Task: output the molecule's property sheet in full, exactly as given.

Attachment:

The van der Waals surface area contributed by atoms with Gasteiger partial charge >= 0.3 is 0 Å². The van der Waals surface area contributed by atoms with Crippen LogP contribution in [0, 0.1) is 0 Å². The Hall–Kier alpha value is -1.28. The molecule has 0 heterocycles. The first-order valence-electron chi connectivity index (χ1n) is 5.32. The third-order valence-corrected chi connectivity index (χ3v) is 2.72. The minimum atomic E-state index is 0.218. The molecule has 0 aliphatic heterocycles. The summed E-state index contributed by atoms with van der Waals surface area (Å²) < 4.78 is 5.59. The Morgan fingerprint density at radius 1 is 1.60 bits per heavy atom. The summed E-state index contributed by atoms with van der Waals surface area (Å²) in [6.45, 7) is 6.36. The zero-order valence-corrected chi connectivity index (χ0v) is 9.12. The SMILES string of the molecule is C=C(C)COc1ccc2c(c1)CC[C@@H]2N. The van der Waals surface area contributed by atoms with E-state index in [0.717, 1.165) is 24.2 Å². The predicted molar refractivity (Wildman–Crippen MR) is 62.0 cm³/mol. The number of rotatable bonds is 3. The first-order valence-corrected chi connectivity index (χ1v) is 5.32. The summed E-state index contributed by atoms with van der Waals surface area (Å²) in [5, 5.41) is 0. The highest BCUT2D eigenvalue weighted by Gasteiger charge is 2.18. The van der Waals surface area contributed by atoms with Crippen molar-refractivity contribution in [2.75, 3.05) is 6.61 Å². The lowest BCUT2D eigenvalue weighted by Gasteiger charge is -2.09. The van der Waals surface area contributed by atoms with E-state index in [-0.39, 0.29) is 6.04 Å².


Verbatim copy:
The van der Waals surface area contributed by atoms with Gasteiger partial charge >= 0.3 is 0 Å². The van der Waals surface area contributed by atoms with Crippen LogP contribution in [0, 0.1) is 0 Å². The Hall–Kier alpha value is -1.28. The molecule has 0 heterocycles. The first-order valence-electron chi connectivity index (χ1n) is 5.32. The third-order valence-corrected chi connectivity index (χ3v) is 2.72. The minimum atomic E-state index is 0.218. The molecule has 0 aliphatic heterocycles. The summed E-state index contributed by atoms with van der Waals surface area (Å²) < 4.78 is 5.59. The Morgan fingerprint density at radius 1 is 1.60 bits per heavy atom. The summed E-state index contributed by atoms with van der Waals surface area (Å²) in [6.45, 7) is 6.36. The zero-order valence-corrected chi connectivity index (χ0v) is 9.12. The SMILES string of the molecule is C=C(C)COc1ccc2c(c1)CC[C@@H]2N. The van der Waals surface area contributed by atoms with E-state index in [0.717, 1.165) is 24.2 Å². The predicted molar refractivity (Wildman–Crippen MR) is 62.0 cm³/mol. The number of rotatable bonds is 3. The first-order valence-corrected chi connectivity index (χ1v) is 5.32. The summed E-state index contributed by atoms with van der Waals surface area (Å²) in [5, 5.41) is 0. The highest BCUT2D eigenvalue weighted by Gasteiger charge is 2.18. The van der Waals surface area contributed by atoms with Crippen molar-refractivity contribution in [2.75, 3.05) is 6.61 Å². The lowest BCUT2D eigenvalue weighted by Gasteiger charge is -2.09. The van der Waals surface area contributed by atoms with E-state index in [-0.39, 0.29) is 6.04 Å².